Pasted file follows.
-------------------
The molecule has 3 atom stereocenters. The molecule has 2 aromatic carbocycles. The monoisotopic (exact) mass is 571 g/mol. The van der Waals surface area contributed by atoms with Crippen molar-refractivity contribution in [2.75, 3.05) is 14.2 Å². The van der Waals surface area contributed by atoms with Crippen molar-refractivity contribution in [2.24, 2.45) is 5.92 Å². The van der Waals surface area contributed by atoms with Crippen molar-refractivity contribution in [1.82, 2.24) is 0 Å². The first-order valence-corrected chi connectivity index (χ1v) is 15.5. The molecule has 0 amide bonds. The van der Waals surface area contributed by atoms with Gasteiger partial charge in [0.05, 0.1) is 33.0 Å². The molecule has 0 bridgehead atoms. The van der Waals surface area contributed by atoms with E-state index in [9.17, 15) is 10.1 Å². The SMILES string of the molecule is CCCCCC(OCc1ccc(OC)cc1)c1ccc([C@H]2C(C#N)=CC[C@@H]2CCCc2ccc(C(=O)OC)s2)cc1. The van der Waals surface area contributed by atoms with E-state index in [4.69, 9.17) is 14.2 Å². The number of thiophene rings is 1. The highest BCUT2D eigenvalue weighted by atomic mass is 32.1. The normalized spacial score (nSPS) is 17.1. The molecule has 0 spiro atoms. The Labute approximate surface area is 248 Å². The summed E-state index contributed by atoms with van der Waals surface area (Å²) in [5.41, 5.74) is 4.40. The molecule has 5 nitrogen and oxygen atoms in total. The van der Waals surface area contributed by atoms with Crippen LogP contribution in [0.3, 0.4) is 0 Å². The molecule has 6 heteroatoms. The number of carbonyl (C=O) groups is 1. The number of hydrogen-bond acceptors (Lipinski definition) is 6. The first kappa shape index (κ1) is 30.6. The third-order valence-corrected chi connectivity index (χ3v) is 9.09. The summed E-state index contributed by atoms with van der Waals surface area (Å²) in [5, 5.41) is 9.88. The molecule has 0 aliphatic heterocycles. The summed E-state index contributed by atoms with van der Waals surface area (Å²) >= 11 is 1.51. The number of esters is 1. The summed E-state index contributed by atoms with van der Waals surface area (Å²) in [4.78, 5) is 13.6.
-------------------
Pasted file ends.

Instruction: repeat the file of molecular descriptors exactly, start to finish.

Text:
The molecule has 3 atom stereocenters. The molecule has 2 aromatic carbocycles. The monoisotopic (exact) mass is 571 g/mol. The van der Waals surface area contributed by atoms with Crippen molar-refractivity contribution in [2.75, 3.05) is 14.2 Å². The van der Waals surface area contributed by atoms with Crippen molar-refractivity contribution in [2.24, 2.45) is 5.92 Å². The van der Waals surface area contributed by atoms with Crippen molar-refractivity contribution in [1.82, 2.24) is 0 Å². The first-order valence-corrected chi connectivity index (χ1v) is 15.5. The molecule has 0 amide bonds. The van der Waals surface area contributed by atoms with Gasteiger partial charge in [0.05, 0.1) is 33.0 Å². The molecule has 0 bridgehead atoms. The van der Waals surface area contributed by atoms with E-state index in [9.17, 15) is 10.1 Å². The SMILES string of the molecule is CCCCCC(OCc1ccc(OC)cc1)c1ccc([C@H]2C(C#N)=CC[C@@H]2CCCc2ccc(C(=O)OC)s2)cc1. The van der Waals surface area contributed by atoms with E-state index in [4.69, 9.17) is 14.2 Å². The number of thiophene rings is 1. The highest BCUT2D eigenvalue weighted by atomic mass is 32.1. The normalized spacial score (nSPS) is 17.1. The molecule has 0 spiro atoms. The Labute approximate surface area is 248 Å². The summed E-state index contributed by atoms with van der Waals surface area (Å²) in [5.41, 5.74) is 4.40. The molecule has 5 nitrogen and oxygen atoms in total. The van der Waals surface area contributed by atoms with Crippen LogP contribution in [0.3, 0.4) is 0 Å². The molecule has 6 heteroatoms. The number of carbonyl (C=O) groups is 1. The number of hydrogen-bond acceptors (Lipinski definition) is 6. The first kappa shape index (κ1) is 30.6. The third-order valence-corrected chi connectivity index (χ3v) is 9.09. The summed E-state index contributed by atoms with van der Waals surface area (Å²) in [5, 5.41) is 9.88. The molecule has 0 aliphatic heterocycles. The summed E-state index contributed by atoms with van der Waals surface area (Å²) >= 11 is 1.51. The number of esters is 1. The summed E-state index contributed by atoms with van der Waals surface area (Å²) in [4.78, 5) is 13.6.